Game Development Reference
In-Depth Information
may involve multiple points where random events, decisions, or assumptions are
employed. In the case of Blackjack, a simulation may pick the next cards to be
dealt using random selection from the set of cards not yet dealt. The simulation
may involve deterministic decisions with random outcomes. Artillery simula-
tions deal in the real-world concept of ''circular error probable,'' which means
''Half the shells land inside this circle.'' The more often these random points are
simulated, the more likely the simulation will converge to an accurate estimation
of the actual probability.
Monte Carlo methods are conceptually simple and elegant, but the development
time to implement them and the computational cost to run them make them
unsuitable for most game AI applications. Their narrow niche is occasional use in
NPCs. An NPC that runs a simulation a few times, or only once, is impulsive or
short sighted. An NPC that runs the simulation many times, however, has a very
good idea of what the future holds.
Given sufficient memory, looking up the odds in a table is so much faster than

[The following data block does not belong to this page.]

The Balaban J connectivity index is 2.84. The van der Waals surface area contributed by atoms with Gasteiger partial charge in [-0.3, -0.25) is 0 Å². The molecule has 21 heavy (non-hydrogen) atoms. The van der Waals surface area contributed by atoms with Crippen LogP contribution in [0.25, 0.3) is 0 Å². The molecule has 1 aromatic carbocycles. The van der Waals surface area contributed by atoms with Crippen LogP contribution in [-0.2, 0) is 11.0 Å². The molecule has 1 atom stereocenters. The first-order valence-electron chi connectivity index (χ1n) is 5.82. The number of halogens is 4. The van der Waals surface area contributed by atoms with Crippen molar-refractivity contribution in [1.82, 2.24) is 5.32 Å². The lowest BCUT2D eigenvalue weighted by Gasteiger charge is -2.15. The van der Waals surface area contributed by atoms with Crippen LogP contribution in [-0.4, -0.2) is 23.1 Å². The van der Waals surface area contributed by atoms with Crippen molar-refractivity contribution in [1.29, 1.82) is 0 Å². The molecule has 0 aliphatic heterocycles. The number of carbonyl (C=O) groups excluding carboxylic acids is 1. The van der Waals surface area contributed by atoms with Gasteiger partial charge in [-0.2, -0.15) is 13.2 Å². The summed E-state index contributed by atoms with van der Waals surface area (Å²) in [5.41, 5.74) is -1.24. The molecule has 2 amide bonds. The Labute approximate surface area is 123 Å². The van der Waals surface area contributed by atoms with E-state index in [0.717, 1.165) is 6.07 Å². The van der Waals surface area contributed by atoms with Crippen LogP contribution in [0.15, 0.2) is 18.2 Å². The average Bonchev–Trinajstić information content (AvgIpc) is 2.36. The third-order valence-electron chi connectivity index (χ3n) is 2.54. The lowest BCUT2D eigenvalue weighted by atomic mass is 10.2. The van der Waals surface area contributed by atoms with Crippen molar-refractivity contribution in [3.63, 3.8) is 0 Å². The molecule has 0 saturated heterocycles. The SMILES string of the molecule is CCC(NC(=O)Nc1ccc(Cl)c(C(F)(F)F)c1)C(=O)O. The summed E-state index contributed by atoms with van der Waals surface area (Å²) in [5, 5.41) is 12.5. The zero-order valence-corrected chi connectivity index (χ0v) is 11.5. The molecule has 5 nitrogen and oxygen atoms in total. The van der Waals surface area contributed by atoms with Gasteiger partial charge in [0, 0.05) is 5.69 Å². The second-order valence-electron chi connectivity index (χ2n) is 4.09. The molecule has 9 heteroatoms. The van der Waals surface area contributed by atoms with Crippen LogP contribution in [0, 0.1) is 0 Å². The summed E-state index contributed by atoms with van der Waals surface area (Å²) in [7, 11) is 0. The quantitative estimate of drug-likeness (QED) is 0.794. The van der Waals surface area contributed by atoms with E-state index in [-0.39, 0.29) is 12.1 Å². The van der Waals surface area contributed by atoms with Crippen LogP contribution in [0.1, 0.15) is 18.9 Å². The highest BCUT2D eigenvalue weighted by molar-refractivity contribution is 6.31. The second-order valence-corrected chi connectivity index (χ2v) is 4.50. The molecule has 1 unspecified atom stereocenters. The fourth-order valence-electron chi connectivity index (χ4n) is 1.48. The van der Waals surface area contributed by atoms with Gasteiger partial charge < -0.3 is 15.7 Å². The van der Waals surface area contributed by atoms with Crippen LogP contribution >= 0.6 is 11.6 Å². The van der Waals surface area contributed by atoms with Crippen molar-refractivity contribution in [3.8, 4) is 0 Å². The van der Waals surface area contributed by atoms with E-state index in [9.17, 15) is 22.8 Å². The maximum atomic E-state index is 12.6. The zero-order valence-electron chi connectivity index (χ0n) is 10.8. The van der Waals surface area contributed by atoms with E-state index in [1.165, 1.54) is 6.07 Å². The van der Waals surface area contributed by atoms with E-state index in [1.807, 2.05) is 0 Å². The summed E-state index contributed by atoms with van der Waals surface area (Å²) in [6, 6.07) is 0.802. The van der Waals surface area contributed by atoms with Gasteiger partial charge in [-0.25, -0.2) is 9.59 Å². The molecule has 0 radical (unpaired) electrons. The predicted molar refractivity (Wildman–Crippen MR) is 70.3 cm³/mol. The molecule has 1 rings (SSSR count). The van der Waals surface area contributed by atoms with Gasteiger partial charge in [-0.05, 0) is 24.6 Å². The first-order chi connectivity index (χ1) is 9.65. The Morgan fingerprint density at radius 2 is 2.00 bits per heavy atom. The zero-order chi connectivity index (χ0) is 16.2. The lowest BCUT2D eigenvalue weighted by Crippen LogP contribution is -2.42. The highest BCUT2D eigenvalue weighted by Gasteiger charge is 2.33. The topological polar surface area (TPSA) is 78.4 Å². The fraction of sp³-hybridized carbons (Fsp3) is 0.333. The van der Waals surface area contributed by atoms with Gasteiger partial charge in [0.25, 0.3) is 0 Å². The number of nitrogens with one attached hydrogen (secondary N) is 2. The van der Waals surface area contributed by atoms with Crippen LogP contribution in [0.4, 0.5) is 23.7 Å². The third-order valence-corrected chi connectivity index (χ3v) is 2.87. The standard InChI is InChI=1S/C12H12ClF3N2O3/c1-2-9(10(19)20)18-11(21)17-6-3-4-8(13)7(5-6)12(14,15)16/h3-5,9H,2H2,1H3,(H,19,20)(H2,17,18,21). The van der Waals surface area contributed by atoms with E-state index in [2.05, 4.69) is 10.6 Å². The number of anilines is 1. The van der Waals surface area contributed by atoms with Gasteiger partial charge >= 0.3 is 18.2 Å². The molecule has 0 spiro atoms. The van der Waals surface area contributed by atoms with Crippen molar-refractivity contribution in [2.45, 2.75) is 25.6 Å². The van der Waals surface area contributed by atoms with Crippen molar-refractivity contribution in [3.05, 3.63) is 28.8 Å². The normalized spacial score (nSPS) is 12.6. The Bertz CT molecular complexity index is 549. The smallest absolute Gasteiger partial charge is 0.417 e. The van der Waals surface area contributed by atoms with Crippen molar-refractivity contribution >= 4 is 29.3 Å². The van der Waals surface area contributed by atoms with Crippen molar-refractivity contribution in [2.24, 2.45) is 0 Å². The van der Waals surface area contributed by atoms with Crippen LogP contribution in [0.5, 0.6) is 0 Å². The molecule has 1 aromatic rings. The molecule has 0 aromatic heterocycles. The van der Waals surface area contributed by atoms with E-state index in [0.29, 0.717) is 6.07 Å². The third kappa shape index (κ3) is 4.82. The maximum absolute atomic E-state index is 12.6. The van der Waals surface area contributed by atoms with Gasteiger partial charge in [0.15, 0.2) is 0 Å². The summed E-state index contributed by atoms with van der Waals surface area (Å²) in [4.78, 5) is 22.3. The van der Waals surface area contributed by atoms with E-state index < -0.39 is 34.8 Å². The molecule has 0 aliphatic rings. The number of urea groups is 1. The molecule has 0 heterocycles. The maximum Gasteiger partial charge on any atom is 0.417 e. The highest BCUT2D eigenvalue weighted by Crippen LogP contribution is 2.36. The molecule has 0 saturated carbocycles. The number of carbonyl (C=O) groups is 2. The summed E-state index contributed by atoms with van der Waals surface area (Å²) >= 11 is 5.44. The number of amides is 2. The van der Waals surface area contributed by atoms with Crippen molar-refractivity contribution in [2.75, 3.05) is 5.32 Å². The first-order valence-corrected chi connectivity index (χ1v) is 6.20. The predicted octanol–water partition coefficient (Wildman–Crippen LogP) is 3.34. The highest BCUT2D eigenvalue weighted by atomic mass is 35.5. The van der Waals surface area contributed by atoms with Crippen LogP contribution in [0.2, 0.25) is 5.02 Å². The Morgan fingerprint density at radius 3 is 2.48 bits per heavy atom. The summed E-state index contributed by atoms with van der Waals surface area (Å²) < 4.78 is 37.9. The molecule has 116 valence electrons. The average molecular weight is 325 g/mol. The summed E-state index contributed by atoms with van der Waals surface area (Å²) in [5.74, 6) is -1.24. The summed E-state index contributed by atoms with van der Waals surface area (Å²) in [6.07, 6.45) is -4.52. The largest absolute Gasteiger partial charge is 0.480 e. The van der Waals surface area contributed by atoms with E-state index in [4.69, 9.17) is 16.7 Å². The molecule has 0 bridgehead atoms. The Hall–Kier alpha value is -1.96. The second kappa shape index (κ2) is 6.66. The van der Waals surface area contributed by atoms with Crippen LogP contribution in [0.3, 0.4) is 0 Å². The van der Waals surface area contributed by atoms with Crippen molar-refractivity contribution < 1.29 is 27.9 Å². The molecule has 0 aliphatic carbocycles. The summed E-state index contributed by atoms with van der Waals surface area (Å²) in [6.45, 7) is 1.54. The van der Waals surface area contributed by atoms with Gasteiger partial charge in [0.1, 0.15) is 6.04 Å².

any other method that it should be employed whenever possible. (''Sufficient''
memory is relative; the Wii is particularly constrained for memory compared to
PCs used for gaming). In many situations, the odds can be exactly precomputed.
In many other situations, the odds can be approximately precomputed. There are
two tricks to this. First, the approximation has to match closely enough to be
useful. (Think: ''This is like X, and the odds for X are....'')
The second trick is to validate the odds before the game ships. The only place to
get actual numbers is from the game itself. Be warned that during development,
the numbers will be change—possibly drastically—as the game evolves. Each
time the game is played, it could be logging events and crunching numbers on
behalf of the AI programmer. The AI programmer uses these numbers to validate
the odds in the table. It is up to the AI programmer to decide if the guidance
provided by any particular set of numbers should be followed. This works only if
the game has the instrumentation built in early enough to generate the required
amounts of data, however. There are many other benefits to building in the
instrumentation as early as possible that we will not cover. Real armies need to
know the circular error probable of their artillery long before they go to war; AI
programmers should heed that lesson.
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